|Daisuke Matsuzaka struggles vs. Marlins||03.05.11 at 4:42 pm ET|
Daisuke Matsuzaka struggled Saturday against the Marlins, while Alfredo Aceves was strong against the Orioles on a busy Saturday for the Red Sox.
Matsuzka allowed six hits and seven runs over three innings to Florida. He struck out one, walked two and allowed a two-run homer to DeWayne Wise.
Aceves, meanwhile, allowed just an unearned run against the Orioles in a game the teams would eventually tie, 4-4. The lone run came in his fourth and final inning of work. Oscar Tejeda had his second straight game with a two-run triple (for more on Tejeda, click here).
|David Ortiz: ‘I enjoy baseball now. What a difference.’||03.03.11 at 4:15 pm ET|
FORT MYERS, Fla. — Speaking prior to the Red Sox’ spring training game against the Phillies Thursday at City of Palms Park Thursday, David Ortiz explained that a big reason for his early success is that his “mind is free right now.” The Sox’ designated hitter went on to explain that he prioritized taking care of “personal stuff” in the offseason so that nothing would be a distraction heading into 2011.
“I haven’t felt like this for a while,” he told WEEI.com. “There were a lot of things that I had to correct, and I did in the offseason.
“It wasn’t anything related to baseball. When you’re playing baseball you can’t be thinking about some other things. Baseball is a very complicated business so you have to make sure your mind is clear so you can think about what you’re doing. So this offseason I tried to fix everything that I could think of.”
Ortiz, who came into Thursday’s game having gone 5-for-8 with a home run but went 0-for-3 against the Phillies, wouldn’t specify what alterations he made in the offseason, simply saying, “I just needed to dedicate time to it. By the time I got to Fort Myers I had peace of mind.”
The DH explained that he has continued to be distraction-free, noting while talking that he didn’t even have his cell phone near him, a departure from his usual morning clubhouse routine.
“I can enjoy baseball now. What a difference,” he said. “I don’t even have my cell phone with me. That’s your No. 1 enemy, your cell phone.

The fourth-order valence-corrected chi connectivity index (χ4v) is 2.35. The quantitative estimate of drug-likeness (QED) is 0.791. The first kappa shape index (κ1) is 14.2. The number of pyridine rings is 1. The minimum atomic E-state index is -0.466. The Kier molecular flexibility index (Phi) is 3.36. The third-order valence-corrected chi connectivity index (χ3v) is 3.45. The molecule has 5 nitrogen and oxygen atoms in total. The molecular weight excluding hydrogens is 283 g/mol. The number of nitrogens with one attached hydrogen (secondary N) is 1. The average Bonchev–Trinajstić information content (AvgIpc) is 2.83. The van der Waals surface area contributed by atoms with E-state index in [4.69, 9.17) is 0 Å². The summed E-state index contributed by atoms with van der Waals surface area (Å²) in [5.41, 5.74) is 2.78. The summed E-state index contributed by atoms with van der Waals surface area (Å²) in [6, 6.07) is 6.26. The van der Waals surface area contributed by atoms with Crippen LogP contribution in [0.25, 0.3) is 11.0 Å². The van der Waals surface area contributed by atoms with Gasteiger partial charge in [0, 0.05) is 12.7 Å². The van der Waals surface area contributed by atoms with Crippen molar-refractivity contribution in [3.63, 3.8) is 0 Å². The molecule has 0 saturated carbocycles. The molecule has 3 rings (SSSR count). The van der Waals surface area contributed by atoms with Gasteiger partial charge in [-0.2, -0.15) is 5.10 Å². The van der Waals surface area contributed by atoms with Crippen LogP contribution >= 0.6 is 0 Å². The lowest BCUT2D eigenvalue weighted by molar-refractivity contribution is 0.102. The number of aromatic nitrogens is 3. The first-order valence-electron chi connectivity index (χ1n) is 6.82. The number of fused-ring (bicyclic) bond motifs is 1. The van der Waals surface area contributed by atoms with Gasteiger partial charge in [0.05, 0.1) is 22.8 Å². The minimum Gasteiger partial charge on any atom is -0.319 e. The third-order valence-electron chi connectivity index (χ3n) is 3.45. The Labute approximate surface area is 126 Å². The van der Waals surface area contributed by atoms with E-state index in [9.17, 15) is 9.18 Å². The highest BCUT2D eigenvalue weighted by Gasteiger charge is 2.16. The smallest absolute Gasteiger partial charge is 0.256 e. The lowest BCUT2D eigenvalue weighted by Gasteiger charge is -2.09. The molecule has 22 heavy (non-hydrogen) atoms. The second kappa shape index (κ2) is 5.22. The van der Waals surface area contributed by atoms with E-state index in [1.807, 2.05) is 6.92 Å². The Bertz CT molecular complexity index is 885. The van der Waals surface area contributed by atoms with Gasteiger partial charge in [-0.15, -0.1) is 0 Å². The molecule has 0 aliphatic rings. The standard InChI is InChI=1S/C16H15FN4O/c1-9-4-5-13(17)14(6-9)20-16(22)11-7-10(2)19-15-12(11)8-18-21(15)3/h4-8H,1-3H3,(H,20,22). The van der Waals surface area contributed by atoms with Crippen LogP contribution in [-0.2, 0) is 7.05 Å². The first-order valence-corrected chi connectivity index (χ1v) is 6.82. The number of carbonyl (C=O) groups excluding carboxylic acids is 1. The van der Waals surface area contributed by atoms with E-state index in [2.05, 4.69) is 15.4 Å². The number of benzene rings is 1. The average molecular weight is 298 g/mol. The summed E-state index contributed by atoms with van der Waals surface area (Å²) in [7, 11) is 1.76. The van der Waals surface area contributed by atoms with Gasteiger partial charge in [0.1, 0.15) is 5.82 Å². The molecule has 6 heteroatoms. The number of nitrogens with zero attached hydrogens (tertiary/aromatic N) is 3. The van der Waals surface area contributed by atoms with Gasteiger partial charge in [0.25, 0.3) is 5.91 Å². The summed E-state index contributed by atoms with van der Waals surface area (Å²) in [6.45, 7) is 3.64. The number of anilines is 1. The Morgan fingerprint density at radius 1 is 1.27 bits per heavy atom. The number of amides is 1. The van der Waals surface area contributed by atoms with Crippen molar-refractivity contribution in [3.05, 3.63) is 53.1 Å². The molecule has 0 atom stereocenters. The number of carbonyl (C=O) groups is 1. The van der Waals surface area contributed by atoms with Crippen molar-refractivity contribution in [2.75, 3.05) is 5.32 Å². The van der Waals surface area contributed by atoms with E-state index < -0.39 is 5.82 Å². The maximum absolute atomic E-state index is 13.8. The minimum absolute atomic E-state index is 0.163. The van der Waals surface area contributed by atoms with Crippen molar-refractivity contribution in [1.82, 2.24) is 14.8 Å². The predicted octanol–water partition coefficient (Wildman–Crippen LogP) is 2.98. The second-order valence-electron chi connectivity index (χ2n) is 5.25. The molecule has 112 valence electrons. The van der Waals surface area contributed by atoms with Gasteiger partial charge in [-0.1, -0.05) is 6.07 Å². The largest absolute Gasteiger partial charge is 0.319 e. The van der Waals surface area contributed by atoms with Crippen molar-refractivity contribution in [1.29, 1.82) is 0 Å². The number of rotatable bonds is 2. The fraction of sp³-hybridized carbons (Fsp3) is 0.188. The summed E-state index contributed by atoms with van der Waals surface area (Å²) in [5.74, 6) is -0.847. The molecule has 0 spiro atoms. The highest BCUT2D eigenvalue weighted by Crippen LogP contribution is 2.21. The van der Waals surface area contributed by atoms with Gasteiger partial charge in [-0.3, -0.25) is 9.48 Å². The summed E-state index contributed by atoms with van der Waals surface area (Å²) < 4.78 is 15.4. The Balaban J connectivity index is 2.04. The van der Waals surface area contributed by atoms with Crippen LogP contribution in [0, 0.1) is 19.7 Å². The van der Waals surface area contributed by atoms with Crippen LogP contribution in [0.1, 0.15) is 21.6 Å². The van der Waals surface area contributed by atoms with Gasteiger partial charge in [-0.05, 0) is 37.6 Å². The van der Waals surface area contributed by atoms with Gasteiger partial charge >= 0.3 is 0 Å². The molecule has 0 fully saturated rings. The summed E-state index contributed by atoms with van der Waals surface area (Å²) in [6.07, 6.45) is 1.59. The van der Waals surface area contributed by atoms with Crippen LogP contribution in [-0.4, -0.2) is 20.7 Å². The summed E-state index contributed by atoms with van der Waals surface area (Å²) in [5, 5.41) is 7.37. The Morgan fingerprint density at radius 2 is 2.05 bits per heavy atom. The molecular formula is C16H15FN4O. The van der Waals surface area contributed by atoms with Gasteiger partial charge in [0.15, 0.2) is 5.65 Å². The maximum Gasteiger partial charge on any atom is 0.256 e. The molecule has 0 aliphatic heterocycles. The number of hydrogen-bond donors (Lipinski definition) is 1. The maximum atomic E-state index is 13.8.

“People sometimes don’t realize we have another life outside of baseball, and that life needs to be taken care of. You have family, you have kids, you have friends. A lot of stuff.
“In a situation like ours sometimes you don’t pay attention to little things and they accumulate slowly. It’s like when you have a car and the mirror breaks. You say you’ll fix that later. Then the window breaks, and you say I’ll fix that later. Then the next thing you know, the engine is screwed up. Next thing you know you have 20 things to fix at once, but you don’t have time to fix all 20 things. You’ve been accumulating things for years and then next thing you know you’ve got all that on top of you. Then people look at you and it seems you have a big old monkey on your back. Not anymore.”
For more spring training coverage, see the Red Sox team page at weei.com/redsox.
|A reminder the Red Sox might not be perfect after all||03.01.11 at 11:30 pm ET|
|John Lackey’s wife ‘good’ after breast cancer diagnosis||02.14.11 at 11:39 pm ET|
FORT MYERS, Fla. — While addressing the media Monday at the minor-league training facility, John Lackey was asked about where he worked out in the offseason. “Actually, I was in California most of the time because my wife was getting some treatment out there,” he said.
Later, Lackey explained to WEEI.com that the “treatment” Krista Lackey was undergoing throughout the offseason was to combat breast cancer, which the Red Sox’ pitcher’s wife was diagnosed with just prior to Thanksgiving.